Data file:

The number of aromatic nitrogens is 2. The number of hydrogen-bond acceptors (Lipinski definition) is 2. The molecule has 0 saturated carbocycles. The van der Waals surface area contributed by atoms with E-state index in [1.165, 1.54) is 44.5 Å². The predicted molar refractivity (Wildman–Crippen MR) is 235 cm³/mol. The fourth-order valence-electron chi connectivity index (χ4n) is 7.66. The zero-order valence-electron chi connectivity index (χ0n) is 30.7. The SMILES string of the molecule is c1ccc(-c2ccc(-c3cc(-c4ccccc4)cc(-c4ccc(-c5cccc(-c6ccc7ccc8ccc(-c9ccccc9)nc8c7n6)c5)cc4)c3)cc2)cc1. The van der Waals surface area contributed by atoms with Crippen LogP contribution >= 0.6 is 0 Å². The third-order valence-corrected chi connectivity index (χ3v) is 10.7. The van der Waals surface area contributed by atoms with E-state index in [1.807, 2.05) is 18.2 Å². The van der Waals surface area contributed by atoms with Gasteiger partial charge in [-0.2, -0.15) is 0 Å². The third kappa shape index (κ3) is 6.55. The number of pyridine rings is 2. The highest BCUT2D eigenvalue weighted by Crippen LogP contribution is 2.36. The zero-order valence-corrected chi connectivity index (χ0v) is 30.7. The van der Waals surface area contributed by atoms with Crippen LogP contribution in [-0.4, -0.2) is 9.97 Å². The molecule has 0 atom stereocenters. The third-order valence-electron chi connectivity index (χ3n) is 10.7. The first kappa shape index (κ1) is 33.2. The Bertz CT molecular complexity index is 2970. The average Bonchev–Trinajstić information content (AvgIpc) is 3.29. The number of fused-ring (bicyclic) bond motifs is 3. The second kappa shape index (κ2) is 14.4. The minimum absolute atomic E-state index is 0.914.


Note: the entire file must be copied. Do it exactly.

The number of aromatic nitrogens is 2. The number of hydrogen-bond acceptors (Lipinski definition) is 2. The molecule has 0 saturated carbocycles. The van der Waals surface area contributed by atoms with E-state index in [1.165, 1.54) is 44.5 Å². The predicted molar refractivity (Wildman–Crippen MR) is 235 cm³/mol. The fourth-order valence-electron chi connectivity index (χ4n) is 7.66. The zero-order valence-electron chi connectivity index (χ0n) is 30.7. The SMILES string of the molecule is c1ccc(-c2ccc(-c3cc(-c4ccccc4)cc(-c4ccc(-c5cccc(-c6ccc7ccc8ccc(-c9ccccc9)nc8c7n6)c5)cc4)c3)cc2)cc1. The van der Waals surface area contributed by atoms with Crippen LogP contribution >= 0.6 is 0 Å². The third-order valence-corrected chi connectivity index (χ3v) is 10.7. The van der Waals surface area contributed by atoms with E-state index in [1.807, 2.05) is 18.2 Å². The van der Waals surface area contributed by atoms with Gasteiger partial charge in [-0.2, -0.15) is 0 Å². The third kappa shape index (κ3) is 6.55. The number of pyridine rings is 2. The highest BCUT2D eigenvalue weighted by Crippen LogP contribution is 2.36. The zero-order valence-corrected chi connectivity index (χ0v) is 30.7. The van der Waals surface area contributed by atoms with Crippen LogP contribution in [-0.4, -0.2) is 9.97 Å². The molecule has 0 atom stereocenters. The third-order valence-electron chi connectivity index (χ3n) is 10.7. The first kappa shape index (κ1) is 33.2. The Bertz CT molecular complexity index is 2970. The average Bonchev–Trinajstić information content (AvgIpc) is 3.29. The number of fused-ring (bicyclic) bond motifs is 3. The second kappa shape index (κ2) is 14.4. The minimum absolute atomic E-state index is 0.914.